In 1831, Prudence Crandall bought a large empty house in Canterbury, Conn., setting off a national controversy.
She had the effrontery to educate an African-American girl. And then she educated only African-American girls.
Prudence Crandall was a well-educated Quaker, born 28 years earlier on Sept. 3 in Hopkinton, R.I. Her father moved the family to Canterbury when she was 17 and sent her to the Friends’ Boarding School in Providence. She taught at a girls’ school before returning to Canterbury.
Prudence and her sister Almira put $500 down and took out a $1,500 mortgage for the house on the town green.
That fall, they opened the Canterbury Female Boarding School in the home.
Things went smoothly until the next fall. A young woman named Sarah Harris, the daughter of a free African-American farmer nearby, asked to enroll so she could learn to teach other African Americans. Prudence Crandall admitted Sarah Harris.
White parents immediately protested and took their girls out of the school.
Prudence Crandall closed her doors — but then opened them immediately, admitting all African-American girls. She recruited students with an ad in William Lloyd Garrison’s The Liberator on March 2, 1833. She called it ‘Miss Crandall’s School for Young Ladies and Little Misses of Color.’
By April 1, 20 African-American girls from Boston, Providence, New York, Philadelphia and Connecticut arrived at the school.
The Black Law
Prudence Crandall was excited by her mission to help young African-American girls, but not for long. Angry townspeople held meetings to figure out how to shut the school down.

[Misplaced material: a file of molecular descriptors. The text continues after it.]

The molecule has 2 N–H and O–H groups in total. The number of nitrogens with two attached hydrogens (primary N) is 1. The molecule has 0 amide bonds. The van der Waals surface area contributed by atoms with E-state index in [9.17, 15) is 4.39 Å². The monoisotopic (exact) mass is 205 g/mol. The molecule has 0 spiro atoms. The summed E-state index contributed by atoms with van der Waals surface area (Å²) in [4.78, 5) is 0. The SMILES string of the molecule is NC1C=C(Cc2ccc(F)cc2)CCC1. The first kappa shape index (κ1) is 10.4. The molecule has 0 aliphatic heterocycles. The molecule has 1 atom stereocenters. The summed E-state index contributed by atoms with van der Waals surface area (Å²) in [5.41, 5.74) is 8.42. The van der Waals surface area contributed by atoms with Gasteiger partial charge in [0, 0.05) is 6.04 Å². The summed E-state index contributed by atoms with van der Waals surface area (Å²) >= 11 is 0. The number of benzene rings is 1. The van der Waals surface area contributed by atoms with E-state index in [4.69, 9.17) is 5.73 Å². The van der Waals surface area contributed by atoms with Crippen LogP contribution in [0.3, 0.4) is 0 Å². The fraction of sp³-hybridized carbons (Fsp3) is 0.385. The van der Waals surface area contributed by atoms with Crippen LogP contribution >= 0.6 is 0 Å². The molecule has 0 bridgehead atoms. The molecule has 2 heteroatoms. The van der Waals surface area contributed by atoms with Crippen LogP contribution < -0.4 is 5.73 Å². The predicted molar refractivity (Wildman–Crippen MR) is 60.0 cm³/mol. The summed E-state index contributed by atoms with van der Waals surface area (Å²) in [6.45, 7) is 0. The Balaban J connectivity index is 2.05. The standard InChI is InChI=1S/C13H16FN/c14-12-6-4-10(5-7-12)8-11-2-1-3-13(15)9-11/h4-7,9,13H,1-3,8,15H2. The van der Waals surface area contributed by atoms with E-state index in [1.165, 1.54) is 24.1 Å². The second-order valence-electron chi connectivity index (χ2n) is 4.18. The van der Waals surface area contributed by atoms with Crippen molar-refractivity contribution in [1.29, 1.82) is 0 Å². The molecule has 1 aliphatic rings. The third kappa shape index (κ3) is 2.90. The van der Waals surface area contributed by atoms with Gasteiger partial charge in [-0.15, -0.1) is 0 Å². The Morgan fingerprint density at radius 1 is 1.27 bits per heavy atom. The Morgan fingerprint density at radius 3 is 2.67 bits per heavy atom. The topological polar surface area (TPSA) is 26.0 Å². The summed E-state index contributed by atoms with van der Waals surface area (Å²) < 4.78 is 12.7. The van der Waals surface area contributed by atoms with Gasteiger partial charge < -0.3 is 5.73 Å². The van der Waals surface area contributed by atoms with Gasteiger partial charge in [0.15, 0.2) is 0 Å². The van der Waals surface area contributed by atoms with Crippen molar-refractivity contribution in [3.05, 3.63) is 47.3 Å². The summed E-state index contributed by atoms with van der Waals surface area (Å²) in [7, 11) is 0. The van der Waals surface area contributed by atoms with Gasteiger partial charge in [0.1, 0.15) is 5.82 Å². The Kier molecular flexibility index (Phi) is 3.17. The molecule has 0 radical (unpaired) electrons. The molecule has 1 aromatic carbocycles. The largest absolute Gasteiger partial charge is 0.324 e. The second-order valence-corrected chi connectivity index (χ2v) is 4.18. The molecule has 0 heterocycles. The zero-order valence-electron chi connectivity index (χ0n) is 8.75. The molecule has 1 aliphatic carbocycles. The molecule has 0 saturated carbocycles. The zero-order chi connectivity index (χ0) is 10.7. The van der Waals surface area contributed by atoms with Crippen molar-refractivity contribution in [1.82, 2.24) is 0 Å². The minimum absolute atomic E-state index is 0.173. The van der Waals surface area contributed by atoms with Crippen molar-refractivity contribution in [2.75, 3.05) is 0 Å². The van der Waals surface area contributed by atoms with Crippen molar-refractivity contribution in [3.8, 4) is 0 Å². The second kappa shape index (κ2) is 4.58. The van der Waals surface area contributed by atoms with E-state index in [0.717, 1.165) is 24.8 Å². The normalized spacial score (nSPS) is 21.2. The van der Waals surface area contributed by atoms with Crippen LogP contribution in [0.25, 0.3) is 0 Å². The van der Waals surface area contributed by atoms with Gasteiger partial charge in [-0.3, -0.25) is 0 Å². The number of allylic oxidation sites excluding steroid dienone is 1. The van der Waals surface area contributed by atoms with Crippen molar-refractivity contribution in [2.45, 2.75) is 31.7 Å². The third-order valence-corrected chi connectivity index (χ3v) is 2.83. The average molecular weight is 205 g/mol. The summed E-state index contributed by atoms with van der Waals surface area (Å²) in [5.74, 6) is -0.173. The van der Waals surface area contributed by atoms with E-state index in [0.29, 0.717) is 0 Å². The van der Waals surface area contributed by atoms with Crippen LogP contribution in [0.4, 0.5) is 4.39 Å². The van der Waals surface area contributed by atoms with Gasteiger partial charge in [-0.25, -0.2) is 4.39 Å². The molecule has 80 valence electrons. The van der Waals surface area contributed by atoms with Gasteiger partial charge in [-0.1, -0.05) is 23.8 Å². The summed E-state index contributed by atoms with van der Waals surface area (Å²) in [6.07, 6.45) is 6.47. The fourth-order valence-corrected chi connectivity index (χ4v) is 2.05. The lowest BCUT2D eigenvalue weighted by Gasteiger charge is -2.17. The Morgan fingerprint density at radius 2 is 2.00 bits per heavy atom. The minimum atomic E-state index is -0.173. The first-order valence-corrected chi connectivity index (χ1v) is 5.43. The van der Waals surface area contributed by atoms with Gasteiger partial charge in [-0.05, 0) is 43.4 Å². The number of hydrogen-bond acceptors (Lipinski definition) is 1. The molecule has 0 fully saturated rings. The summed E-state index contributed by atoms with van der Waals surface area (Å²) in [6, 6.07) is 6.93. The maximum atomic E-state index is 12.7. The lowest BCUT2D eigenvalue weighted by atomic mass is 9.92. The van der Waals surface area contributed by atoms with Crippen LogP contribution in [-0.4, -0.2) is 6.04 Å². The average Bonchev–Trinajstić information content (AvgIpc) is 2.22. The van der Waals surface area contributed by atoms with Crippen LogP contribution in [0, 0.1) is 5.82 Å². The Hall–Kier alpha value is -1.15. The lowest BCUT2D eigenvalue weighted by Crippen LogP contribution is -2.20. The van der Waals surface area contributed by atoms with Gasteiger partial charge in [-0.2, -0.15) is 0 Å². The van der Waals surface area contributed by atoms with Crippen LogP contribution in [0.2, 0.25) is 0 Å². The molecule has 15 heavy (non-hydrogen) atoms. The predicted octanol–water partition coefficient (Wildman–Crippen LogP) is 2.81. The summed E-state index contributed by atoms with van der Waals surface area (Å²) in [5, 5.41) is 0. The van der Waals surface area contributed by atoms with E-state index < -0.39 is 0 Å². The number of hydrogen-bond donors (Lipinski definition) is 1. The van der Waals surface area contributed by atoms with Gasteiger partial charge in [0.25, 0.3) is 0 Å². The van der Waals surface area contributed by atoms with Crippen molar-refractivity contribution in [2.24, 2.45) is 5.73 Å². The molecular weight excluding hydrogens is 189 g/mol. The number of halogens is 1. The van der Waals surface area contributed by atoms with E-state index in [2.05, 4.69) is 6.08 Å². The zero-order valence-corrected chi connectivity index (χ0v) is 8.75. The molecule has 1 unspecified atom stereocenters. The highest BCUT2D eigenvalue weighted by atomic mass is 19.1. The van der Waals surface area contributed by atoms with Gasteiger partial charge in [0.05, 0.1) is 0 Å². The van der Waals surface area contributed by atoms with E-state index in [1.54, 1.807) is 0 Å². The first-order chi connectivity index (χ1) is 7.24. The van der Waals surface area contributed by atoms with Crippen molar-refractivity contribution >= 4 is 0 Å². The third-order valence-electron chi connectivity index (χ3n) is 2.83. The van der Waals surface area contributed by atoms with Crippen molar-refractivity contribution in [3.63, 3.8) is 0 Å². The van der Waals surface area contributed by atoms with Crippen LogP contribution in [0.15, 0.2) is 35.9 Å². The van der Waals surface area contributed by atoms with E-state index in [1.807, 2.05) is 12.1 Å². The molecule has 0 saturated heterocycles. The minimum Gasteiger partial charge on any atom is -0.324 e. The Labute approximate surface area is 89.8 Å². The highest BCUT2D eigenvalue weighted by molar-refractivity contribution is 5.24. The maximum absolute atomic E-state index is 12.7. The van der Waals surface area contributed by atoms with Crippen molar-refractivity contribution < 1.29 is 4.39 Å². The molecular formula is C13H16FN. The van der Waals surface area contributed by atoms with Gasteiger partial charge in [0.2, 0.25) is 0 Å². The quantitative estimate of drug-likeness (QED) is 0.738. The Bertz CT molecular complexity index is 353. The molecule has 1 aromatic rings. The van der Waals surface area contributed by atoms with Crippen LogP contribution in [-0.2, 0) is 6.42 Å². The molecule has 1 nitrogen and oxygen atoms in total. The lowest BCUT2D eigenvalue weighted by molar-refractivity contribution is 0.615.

On May 24, 1833, the Connecticut Legislature passed the so-called ‘Black Law,’ which banned out-of state African-Americans from receiving an education unless a town specifically allowed it.
Prudence Crandall ignored the law and kept her school going.
She was arrested and jailed for one night that summer. She fought legal challenges to her school with the help of wealthy abolitionist Arthur Tappan. The controversy became national news.
Townspeople ostracized Prudence Crandall and her students. They closed their shops and meetinghouses to them, and refused transportation and medical treatment. They also poisoned the school’s well with animal feces and tried to prevent her from getting water elsewhere.
On July 22, 1834 she won a court ruling. The townspeople of Canterbury responded by breaking windows. Then on Sept. 9, 1834 a mob attacked the house and tried to burn it down. Crandall closed the school the next day.
Later Life and Legacy
That summer, Prudence Crandall married the Rev. Calvin Phileo. They moved to Massachusetts, Rhode Island, New York and Illinois. As a widow she moved to Elk Fall, Kans., where she died on Jan. 28, 1890 at the age of 86.
The Black Law was repealed in 1838. Four years before she died, the Connecticut Legislature at Mark Twain’s urging awarded her a $400 yearly pension.
This story was updated in 2018.